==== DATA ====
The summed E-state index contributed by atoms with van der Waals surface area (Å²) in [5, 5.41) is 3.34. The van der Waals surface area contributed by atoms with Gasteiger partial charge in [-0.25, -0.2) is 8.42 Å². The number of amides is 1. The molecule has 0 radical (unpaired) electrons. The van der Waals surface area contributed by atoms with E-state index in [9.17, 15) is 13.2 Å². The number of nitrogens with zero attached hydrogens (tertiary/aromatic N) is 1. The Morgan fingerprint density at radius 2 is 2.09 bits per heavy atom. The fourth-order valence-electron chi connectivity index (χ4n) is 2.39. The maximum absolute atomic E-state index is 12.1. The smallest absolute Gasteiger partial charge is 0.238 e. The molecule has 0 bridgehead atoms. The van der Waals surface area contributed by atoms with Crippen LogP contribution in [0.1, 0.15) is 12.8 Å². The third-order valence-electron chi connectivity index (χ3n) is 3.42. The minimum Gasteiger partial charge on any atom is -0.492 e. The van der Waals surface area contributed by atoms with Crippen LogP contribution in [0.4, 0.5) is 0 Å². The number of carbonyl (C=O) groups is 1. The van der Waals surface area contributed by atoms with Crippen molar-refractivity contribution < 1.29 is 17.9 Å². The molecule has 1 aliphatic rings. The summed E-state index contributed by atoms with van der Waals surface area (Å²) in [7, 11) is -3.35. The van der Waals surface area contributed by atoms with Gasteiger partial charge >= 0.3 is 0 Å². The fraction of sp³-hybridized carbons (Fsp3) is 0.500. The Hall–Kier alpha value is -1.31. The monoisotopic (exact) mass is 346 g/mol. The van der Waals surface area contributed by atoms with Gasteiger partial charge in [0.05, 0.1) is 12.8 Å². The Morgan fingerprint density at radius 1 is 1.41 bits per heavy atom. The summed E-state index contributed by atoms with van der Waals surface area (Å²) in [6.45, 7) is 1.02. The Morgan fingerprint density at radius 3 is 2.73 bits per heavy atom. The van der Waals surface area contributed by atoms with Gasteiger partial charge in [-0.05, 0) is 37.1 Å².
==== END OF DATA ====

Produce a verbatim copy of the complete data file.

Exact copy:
The summed E-state index contributed by atoms with van der Waals surface area (Å²) in [5, 5.41) is 3.34. The van der Waals surface area contributed by atoms with Gasteiger partial charge in [-0.25, -0.2) is 8.42 Å². The number of amides is 1. The molecule has 0 radical (unpaired) electrons. The van der Waals surface area contributed by atoms with E-state index in [9.17, 15) is 13.2 Å². The number of nitrogens with zero attached hydrogens (tertiary/aromatic N) is 1. The Morgan fingerprint density at radius 2 is 2.09 bits per heavy atom. The fourth-order valence-electron chi connectivity index (χ4n) is 2.39. The maximum absolute atomic E-state index is 12.1. The smallest absolute Gasteiger partial charge is 0.238 e. The molecule has 0 bridgehead atoms. The van der Waals surface area contributed by atoms with Crippen LogP contribution in [0.1, 0.15) is 12.8 Å². The third-order valence-electron chi connectivity index (χ3n) is 3.42. The minimum Gasteiger partial charge on any atom is -0.492 e. The van der Waals surface area contributed by atoms with Crippen LogP contribution in [0.4, 0.5) is 0 Å². The number of carbonyl (C=O) groups is 1. The van der Waals surface area contributed by atoms with Crippen molar-refractivity contribution < 1.29 is 17.9 Å². The molecule has 1 aliphatic rings. The summed E-state index contributed by atoms with van der Waals surface area (Å²) in [7, 11) is -3.35. The van der Waals surface area contributed by atoms with Gasteiger partial charge >= 0.3 is 0 Å². The fraction of sp³-hybridized carbons (Fsp3) is 0.500. The Hall–Kier alpha value is -1.31. The monoisotopic (exact) mass is 346 g/mol. The van der Waals surface area contributed by atoms with Gasteiger partial charge in [0.05, 0.1) is 12.8 Å². The Morgan fingerprint density at radius 1 is 1.41 bits per heavy atom. The summed E-state index contributed by atoms with van der Waals surface area (Å²) in [6.45, 7) is 1.02. The Morgan fingerprint density at radius 3 is 2.73 bits per heavy atom. The van der Waals surface area contributed by atoms with Gasteiger partial charge in [-0.05, 0) is 37.1 Å².